10. God is Nothingness... No wonder you didn't get any results.
  11. My approach is similar to that of LastThursday. But I do use the structured approach for creative work as well sometimes. I tend to work in 25 minute spurts, and than take a couple of minutes break. This is because I tend to go into over-focus mode, going completely into my head, becoming perfectionistic, which results into a tense body and brain fatigue. The alarm rings after 25 minutes, which is a reminder to take a breath, put my focus back on the process rather than the result and stretch my body. When I'm in a particularly focused and relaxed mood, I don't set the 25 minute alarm, and can sometimes work for 90 to 120 minutes in one stretch. I would say the best practice is to experiment with some different methods and see for your self what works best. Be mindful of your state as you start working. That might dictate your strategy for that moment or day.
  12. This is one of my favorite examples of mastery over the piano: Even though his execution of the piece isn't flawless, the expression and soul with which he plays it is absolutely astounding. (not sure how to embed the video thumbnail in my post)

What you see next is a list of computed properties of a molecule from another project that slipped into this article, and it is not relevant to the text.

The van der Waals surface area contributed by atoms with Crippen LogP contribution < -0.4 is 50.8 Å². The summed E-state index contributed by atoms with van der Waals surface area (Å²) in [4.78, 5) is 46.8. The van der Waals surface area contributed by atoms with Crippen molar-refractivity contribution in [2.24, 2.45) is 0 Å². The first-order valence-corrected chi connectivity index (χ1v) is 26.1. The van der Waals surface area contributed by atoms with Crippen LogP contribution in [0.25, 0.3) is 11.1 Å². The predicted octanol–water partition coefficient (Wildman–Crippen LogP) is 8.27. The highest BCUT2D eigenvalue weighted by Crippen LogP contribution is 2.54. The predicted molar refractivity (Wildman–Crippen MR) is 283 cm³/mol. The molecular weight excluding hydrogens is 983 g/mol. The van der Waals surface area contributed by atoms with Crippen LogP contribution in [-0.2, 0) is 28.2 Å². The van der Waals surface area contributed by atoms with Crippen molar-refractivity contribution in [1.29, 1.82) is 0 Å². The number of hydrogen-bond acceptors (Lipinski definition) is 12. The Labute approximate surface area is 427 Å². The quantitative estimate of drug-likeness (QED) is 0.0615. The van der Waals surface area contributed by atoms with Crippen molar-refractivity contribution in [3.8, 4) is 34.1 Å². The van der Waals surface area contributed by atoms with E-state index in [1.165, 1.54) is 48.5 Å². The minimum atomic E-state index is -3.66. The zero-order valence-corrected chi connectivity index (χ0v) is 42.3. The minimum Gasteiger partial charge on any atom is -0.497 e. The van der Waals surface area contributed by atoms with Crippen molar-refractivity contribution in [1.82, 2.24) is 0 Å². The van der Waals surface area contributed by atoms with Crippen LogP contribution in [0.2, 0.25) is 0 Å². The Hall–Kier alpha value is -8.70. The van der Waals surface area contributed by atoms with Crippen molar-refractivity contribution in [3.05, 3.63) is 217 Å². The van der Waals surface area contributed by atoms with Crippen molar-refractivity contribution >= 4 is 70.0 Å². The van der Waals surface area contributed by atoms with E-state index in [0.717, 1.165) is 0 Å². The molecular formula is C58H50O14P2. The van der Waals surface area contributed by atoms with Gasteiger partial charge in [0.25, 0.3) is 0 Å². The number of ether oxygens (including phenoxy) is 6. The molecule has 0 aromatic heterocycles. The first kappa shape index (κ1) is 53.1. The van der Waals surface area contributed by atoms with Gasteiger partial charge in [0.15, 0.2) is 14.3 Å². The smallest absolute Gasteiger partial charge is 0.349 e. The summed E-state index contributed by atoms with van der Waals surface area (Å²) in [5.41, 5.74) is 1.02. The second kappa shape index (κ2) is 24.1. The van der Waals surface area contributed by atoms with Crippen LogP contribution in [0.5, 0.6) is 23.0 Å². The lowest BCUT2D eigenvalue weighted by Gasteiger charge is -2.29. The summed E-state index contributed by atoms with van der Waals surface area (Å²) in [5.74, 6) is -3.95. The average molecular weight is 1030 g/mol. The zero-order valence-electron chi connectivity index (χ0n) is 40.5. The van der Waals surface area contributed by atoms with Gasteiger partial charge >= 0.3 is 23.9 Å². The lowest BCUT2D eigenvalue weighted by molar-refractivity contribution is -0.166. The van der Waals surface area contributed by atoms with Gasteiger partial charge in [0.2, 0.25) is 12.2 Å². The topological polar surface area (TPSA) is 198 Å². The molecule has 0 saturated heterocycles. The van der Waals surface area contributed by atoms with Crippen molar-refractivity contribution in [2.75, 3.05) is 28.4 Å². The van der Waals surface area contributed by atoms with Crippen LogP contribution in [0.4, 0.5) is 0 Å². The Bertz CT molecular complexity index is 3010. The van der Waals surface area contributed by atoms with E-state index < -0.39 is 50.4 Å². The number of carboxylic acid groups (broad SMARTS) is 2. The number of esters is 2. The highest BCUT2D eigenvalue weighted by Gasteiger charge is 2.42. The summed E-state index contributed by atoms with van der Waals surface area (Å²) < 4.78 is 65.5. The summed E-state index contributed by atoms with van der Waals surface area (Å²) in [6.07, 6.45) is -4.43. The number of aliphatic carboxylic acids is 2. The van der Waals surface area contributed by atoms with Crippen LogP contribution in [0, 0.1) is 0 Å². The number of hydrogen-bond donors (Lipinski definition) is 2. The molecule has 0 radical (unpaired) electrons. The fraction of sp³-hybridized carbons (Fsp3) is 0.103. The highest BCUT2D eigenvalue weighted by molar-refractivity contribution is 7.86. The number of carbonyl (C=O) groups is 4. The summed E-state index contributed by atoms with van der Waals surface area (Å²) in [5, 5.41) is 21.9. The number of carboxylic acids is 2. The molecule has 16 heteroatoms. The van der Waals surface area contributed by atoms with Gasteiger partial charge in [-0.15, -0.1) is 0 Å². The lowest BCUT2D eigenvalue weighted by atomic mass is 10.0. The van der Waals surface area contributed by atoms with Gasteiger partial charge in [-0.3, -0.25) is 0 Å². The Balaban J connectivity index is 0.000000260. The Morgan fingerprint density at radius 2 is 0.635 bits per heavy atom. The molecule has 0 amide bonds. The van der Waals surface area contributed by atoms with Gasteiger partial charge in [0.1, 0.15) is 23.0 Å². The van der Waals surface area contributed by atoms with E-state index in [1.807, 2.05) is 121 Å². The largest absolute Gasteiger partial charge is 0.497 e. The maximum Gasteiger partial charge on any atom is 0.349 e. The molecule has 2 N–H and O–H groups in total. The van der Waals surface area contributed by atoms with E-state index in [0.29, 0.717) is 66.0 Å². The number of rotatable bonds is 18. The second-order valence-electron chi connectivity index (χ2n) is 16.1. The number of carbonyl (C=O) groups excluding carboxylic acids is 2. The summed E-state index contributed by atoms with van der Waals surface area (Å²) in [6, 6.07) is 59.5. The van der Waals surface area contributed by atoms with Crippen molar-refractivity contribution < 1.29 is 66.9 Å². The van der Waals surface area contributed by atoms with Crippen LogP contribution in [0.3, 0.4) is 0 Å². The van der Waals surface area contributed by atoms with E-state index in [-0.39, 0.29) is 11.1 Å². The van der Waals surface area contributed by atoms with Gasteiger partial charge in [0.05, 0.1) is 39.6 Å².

13. This video also just popped up in my YT recommendations. Jackman illustrates some pretty nuanced views on spirituality and human nature, and he doesn't judge lower stages, as in the example of the missionary work his father did. Definitely high stage green or stage yellow if you ask me. Way more grounded than the lower stage green "hippie spirituality".
  14. I am currently shaping my life purpose around music. I am thinking a lot about what massive value I can create through my music, and also bump into the fact that there is just so much music out there, as @Rilles already mentioned. It is however still possible to create massive value with music and to be innovative. Innovation in and of itself is one of the cornerstones of creating massive value I guess. For me personally, I think it is going to be on the intersection of several disciplines. I want to find a way to combine music creation with story, systems thinking and consiousness work. A great example of life purpose through music (among many others) is Melodysheep, who combines 3D art, music, video editing, and scientific topics to re-imagine the way we educate our young: .